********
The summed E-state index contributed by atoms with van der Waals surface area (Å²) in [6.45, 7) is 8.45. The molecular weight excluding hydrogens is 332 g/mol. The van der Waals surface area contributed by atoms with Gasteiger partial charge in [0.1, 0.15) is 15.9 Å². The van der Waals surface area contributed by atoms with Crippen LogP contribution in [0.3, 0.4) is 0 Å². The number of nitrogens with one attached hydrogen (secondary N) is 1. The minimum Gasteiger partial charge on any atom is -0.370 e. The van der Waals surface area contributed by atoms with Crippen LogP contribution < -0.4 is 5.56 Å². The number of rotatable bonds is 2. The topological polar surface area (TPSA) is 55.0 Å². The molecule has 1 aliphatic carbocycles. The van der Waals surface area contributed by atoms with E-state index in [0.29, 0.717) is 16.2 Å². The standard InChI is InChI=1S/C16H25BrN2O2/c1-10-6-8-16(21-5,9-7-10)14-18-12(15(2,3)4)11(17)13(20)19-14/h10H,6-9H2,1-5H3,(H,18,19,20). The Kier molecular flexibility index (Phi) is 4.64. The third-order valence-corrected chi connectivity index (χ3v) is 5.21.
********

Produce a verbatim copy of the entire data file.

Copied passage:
The summed E-state index contributed by atoms with van der Waals surface area (Å²) in [6.45, 7) is 8.45. The molecular weight excluding hydrogens is 332 g/mol. The van der Waals surface area contributed by atoms with Gasteiger partial charge in [0.1, 0.15) is 15.9 Å². The van der Waals surface area contributed by atoms with Crippen LogP contribution in [0.3, 0.4) is 0 Å². The number of nitrogens with one attached hydrogen (secondary N) is 1. The minimum Gasteiger partial charge on any atom is -0.370 e. The van der Waals surface area contributed by atoms with Crippen LogP contribution < -0.4 is 5.56 Å². The number of rotatable bonds is 2. The topological polar surface area (TPSA) is 55.0 Å². The molecule has 1 aliphatic carbocycles. The van der Waals surface area contributed by atoms with E-state index in [0.29, 0.717) is 16.2 Å². The standard InChI is InChI=1S/C16H25BrN2O2/c1-10-6-8-16(21-5,9-7-10)14-18-12(15(2,3)4)11(17)13(20)19-14/h10H,6-9H2,1-5H3,(H,18,19,20). The Kier molecular flexibility index (Phi) is 4.64. The third-order valence-corrected chi connectivity index (χ3v) is 5.21.